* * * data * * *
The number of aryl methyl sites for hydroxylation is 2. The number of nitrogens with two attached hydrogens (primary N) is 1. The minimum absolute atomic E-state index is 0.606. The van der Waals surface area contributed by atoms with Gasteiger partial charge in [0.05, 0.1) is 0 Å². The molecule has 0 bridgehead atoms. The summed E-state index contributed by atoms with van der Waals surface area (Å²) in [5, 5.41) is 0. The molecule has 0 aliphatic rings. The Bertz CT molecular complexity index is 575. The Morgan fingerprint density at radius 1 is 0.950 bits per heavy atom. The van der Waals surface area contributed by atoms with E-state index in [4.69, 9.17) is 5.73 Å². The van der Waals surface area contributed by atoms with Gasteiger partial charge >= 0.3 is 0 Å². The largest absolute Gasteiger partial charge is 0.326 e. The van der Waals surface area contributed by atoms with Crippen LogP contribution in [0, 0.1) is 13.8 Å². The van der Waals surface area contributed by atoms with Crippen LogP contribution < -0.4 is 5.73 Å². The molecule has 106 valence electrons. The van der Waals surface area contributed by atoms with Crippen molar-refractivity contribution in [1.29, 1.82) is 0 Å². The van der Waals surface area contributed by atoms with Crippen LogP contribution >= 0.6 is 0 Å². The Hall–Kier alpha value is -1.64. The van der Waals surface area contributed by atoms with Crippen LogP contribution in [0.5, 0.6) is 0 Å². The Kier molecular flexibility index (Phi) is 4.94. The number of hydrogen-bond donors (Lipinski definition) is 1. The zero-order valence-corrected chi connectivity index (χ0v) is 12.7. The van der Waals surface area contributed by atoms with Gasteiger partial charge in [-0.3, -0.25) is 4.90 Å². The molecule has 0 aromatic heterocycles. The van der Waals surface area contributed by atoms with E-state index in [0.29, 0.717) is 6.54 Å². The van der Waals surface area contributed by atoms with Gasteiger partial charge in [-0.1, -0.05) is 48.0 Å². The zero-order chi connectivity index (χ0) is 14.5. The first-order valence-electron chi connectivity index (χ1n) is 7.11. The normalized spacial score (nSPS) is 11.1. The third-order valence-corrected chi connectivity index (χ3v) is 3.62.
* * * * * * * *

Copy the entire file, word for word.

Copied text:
The number of aryl methyl sites for hydroxylation is 2. The number of nitrogens with two attached hydrogens (primary N) is 1. The minimum absolute atomic E-state index is 0.606. The van der Waals surface area contributed by atoms with Gasteiger partial charge in [0.05, 0.1) is 0 Å². The molecule has 0 bridgehead atoms. The summed E-state index contributed by atoms with van der Waals surface area (Å²) in [5, 5.41) is 0. The molecule has 0 aliphatic rings. The Bertz CT molecular complexity index is 575. The Morgan fingerprint density at radius 1 is 0.950 bits per heavy atom. The van der Waals surface area contributed by atoms with E-state index in [4.69, 9.17) is 5.73 Å². The van der Waals surface area contributed by atoms with Gasteiger partial charge >= 0.3 is 0 Å². The largest absolute Gasteiger partial charge is 0.326 e. The van der Waals surface area contributed by atoms with Crippen LogP contribution in [0, 0.1) is 13.8 Å². The van der Waals surface area contributed by atoms with Crippen LogP contribution < -0.4 is 5.73 Å². The molecule has 106 valence electrons. The van der Waals surface area contributed by atoms with Crippen molar-refractivity contribution in [1.29, 1.82) is 0 Å². The van der Waals surface area contributed by atoms with Crippen LogP contribution >= 0.6 is 0 Å². The Hall–Kier alpha value is -1.64. The van der Waals surface area contributed by atoms with Crippen LogP contribution in [0.5, 0.6) is 0 Å². The Kier molecular flexibility index (Phi) is 4.94. The number of hydrogen-bond donors (Lipinski definition) is 1. The zero-order valence-corrected chi connectivity index (χ0v) is 12.7. The van der Waals surface area contributed by atoms with Gasteiger partial charge in [-0.3, -0.25) is 4.90 Å². The molecule has 0 aromatic heterocycles. The van der Waals surface area contributed by atoms with E-state index in [0.29, 0.717) is 6.54 Å². The van der Waals surface area contributed by atoms with Gasteiger partial charge in [-0.1, -0.05) is 48.0 Å². The zero-order chi connectivity index (χ0) is 14.5. The first-order valence-electron chi connectivity index (χ1n) is 7.11. The normalized spacial score (nSPS) is 11.1. The third-order valence-corrected chi connectivity index (χ3v) is 3.62.